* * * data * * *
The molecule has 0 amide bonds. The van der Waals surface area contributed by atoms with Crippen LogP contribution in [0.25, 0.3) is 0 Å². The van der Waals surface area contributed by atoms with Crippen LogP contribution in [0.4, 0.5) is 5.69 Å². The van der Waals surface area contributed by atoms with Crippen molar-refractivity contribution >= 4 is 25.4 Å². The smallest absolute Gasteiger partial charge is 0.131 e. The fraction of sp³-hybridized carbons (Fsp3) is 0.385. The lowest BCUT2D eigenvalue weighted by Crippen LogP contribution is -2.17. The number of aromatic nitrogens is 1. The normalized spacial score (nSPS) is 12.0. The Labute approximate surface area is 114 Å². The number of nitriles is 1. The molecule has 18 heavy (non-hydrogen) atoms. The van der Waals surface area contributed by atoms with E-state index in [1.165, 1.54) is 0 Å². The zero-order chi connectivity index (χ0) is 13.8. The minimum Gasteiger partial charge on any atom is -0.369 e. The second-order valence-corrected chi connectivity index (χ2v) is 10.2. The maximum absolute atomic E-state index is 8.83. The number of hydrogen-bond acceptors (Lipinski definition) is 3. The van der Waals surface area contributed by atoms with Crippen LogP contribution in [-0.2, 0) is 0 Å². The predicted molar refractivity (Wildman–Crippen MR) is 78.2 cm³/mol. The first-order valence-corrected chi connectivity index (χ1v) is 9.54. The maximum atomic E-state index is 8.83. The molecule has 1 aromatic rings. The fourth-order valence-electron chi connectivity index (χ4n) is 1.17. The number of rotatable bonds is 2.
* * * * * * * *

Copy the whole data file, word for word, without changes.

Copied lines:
The molecule has 0 amide bonds. The van der Waals surface area contributed by atoms with Crippen LogP contribution in [0.25, 0.3) is 0 Å². The van der Waals surface area contributed by atoms with Crippen LogP contribution in [0.4, 0.5) is 5.69 Å². The van der Waals surface area contributed by atoms with Crippen molar-refractivity contribution >= 4 is 25.4 Å². The smallest absolute Gasteiger partial charge is 0.131 e. The fraction of sp³-hybridized carbons (Fsp3) is 0.385. The lowest BCUT2D eigenvalue weighted by Crippen LogP contribution is -2.17. The number of aromatic nitrogens is 1. The normalized spacial score (nSPS) is 12.0. The Labute approximate surface area is 114 Å². The number of nitriles is 1. The molecule has 18 heavy (non-hydrogen) atoms. The van der Waals surface area contributed by atoms with E-state index in [1.165, 1.54) is 0 Å². The zero-order chi connectivity index (χ0) is 13.8. The minimum Gasteiger partial charge on any atom is -0.369 e. The second-order valence-corrected chi connectivity index (χ2v) is 10.2. The maximum absolute atomic E-state index is 8.83. The number of hydrogen-bond acceptors (Lipinski definition) is 3. The van der Waals surface area contributed by atoms with Crippen LogP contribution in [-0.2, 0) is 0 Å². The predicted molar refractivity (Wildman–Crippen MR) is 78.2 cm³/mol. The first-order valence-corrected chi connectivity index (χ1v) is 9.54. The maximum atomic E-state index is 8.83. The molecule has 1 aromatic rings. The fourth-order valence-electron chi connectivity index (χ4n) is 1.17. The number of rotatable bonds is 2.